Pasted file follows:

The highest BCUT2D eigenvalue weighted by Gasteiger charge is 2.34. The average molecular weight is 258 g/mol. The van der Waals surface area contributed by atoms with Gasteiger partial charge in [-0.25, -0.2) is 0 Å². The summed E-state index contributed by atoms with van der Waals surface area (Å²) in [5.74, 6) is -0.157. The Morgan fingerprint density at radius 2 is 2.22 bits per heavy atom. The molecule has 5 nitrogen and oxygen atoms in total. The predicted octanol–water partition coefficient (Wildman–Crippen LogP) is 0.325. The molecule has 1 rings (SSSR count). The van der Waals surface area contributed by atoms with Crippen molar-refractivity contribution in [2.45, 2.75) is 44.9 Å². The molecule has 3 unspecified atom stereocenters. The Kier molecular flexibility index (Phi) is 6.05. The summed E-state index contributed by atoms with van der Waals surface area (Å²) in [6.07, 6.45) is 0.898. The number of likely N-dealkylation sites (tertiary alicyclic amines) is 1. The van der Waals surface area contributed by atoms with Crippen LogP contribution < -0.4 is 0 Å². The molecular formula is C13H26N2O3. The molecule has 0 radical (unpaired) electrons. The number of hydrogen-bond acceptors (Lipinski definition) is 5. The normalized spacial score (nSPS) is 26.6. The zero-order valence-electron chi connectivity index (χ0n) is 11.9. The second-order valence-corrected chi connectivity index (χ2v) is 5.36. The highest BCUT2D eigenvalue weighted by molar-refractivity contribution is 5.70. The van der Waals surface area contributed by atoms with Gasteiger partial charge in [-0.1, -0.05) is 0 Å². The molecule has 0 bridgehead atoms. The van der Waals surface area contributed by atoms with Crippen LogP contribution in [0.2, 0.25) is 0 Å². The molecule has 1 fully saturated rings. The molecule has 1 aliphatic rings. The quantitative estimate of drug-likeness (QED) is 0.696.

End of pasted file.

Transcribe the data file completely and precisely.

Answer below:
The highest BCUT2D eigenvalue weighted by Gasteiger charge is 2.34. The average molecular weight is 258 g/mol. The van der Waals surface area contributed by atoms with Gasteiger partial charge in [-0.25, -0.2) is 0 Å². The summed E-state index contributed by atoms with van der Waals surface area (Å²) in [5.74, 6) is -0.157. The Morgan fingerprint density at radius 2 is 2.22 bits per heavy atom. The molecule has 5 nitrogen and oxygen atoms in total. The predicted octanol–water partition coefficient (Wildman–Crippen LogP) is 0.325. The molecule has 1 rings (SSSR count). The van der Waals surface area contributed by atoms with Crippen molar-refractivity contribution in [2.45, 2.75) is 44.9 Å². The molecule has 3 unspecified atom stereocenters. The Kier molecular flexibility index (Phi) is 6.05. The summed E-state index contributed by atoms with van der Waals surface area (Å²) in [6.07, 6.45) is 0.898. The number of likely N-dealkylation sites (tertiary alicyclic amines) is 1. The van der Waals surface area contributed by atoms with Crippen LogP contribution < -0.4 is 0 Å². The molecular formula is C13H26N2O3. The molecule has 0 radical (unpaired) electrons. The number of hydrogen-bond acceptors (Lipinski definition) is 5. The normalized spacial score (nSPS) is 26.6. The zero-order valence-electron chi connectivity index (χ0n) is 11.9. The second-order valence-corrected chi connectivity index (χ2v) is 5.36. The highest BCUT2D eigenvalue weighted by molar-refractivity contribution is 5.70. The van der Waals surface area contributed by atoms with Gasteiger partial charge in [-0.1, -0.05) is 0 Å². The molecule has 0 bridgehead atoms. The van der Waals surface area contributed by atoms with Crippen LogP contribution in [0.2, 0.25) is 0 Å². The molecule has 1 fully saturated rings. The molecule has 1 aliphatic rings. The quantitative estimate of drug-likeness (QED) is 0.696.